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Authors' reply

Published online by Cambridge University Press:  02 January 2018

John-Paul Taylor
Institute for Ageing and Health, Newcastle University, Campus for Ageing and Vitality, Newcastle upon Tyne NE4 5PL, UK. Email:
Michael Firbank
Institute for Ageing and Health, Campus for Ageing and Vitality, Newcastle University, Newcastle upon Tyne, UK
John O'Brien
Institute for Ageing and Health, Campus for Ageing and Vitality, Newcastle University, Newcastle upon Tyne, UK
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Copyright © Royal College of Psychiatrists, 2012 

We agree that phosphene thresholds are typically defined at the 50% response rate level, although it should be recognised that the setting of a threshold is an arbitrary process. A number of our participants had thresholds near and approaching the maximum stimulator output and use of a lower level of threshold acceptance allowed for a more precise estimation of their visual cortical excitability. Importantly, given the comparability between stimulus response plots of controls and patients with dementia with Lewy bodies (Fig. 2), Reference Taylor, Firbank, Barnett, Pearce, Livingstone and Mosimann1 it is unlikely that use of a 25% cut-off for threshold adversely affected our findings.

Dr Brigo highlights the issue of non-response to the stimulation and that this may be as a result of causes other than insufficient stimulation strength. Indeed, phosphene perception, or lack of, may not necessarily originate in the visual cortex but may depend on higher visual areas or indeed non-visual areas as well as recurrent processing. Reference Taylor, Walsh and Eimer2,Reference Fried, Elkin-Frankston, Rushmore, Hilgetag and Valero-Cabre3 However, the reasons that Dr Brigo presents to explain the non-response - including imprecision in finding the optimal position for stimulation delivery over the occiput, greater depth of the primary visual cortex leading to reduced magnetic field strength at the level of the cortex, and use of the figure-of-eight coil - are actually arguments supporting the assumption that failure to respond in some individuals is due to insufficient current stimulation to the neural locus responsible for phosphene elicitation.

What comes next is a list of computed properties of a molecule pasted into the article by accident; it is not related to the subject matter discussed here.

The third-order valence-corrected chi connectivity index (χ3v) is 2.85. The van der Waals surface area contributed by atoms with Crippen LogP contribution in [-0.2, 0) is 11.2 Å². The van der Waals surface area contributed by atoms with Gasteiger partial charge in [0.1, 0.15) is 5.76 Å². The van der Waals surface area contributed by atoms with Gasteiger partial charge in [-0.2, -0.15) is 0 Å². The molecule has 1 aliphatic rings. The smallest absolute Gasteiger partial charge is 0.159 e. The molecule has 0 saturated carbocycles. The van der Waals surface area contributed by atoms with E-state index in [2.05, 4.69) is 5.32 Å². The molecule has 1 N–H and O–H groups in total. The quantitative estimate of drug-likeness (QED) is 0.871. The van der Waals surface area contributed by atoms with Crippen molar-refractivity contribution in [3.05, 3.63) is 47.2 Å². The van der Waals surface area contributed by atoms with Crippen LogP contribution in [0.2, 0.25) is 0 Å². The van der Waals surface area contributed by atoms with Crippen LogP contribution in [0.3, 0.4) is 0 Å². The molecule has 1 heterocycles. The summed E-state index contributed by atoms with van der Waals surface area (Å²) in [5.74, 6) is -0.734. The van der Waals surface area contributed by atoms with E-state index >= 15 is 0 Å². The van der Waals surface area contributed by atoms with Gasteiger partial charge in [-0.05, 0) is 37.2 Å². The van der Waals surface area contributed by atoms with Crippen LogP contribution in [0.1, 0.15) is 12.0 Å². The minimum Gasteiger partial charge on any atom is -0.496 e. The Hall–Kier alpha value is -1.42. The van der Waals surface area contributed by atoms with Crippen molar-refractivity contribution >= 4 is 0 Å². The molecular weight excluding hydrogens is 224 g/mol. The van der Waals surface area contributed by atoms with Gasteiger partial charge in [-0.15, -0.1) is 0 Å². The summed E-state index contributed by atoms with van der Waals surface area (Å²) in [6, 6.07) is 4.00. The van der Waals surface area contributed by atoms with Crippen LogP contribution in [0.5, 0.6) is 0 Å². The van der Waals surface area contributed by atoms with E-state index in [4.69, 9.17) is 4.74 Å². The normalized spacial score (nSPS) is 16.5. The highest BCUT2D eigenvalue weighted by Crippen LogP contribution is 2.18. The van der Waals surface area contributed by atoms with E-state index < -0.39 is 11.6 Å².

In our study we sampled nine equally spaced scalp sites, giving good symmetrical cover of the occiput; this was a compromise between precision and limiting the experiment duration in a vulnerable patient group. The figure-of-eight coil has been frequently used in phosphene research (e.g. Kammer et al Reference Kammer, Beck, Erb and Grodd4 ) and was chosen because of its spatial accuracy; larger, diffuse-field coils could theoretically activate areas external to the visual areas of interest or indeed induce retinal phosphenes. In addition, we would contend that the transcranial magnetic stimulation (TMS) methodologies we employed meant that we had comparable and, in some cases, better rates of phosphene response compared with other studies in young healthy individuals.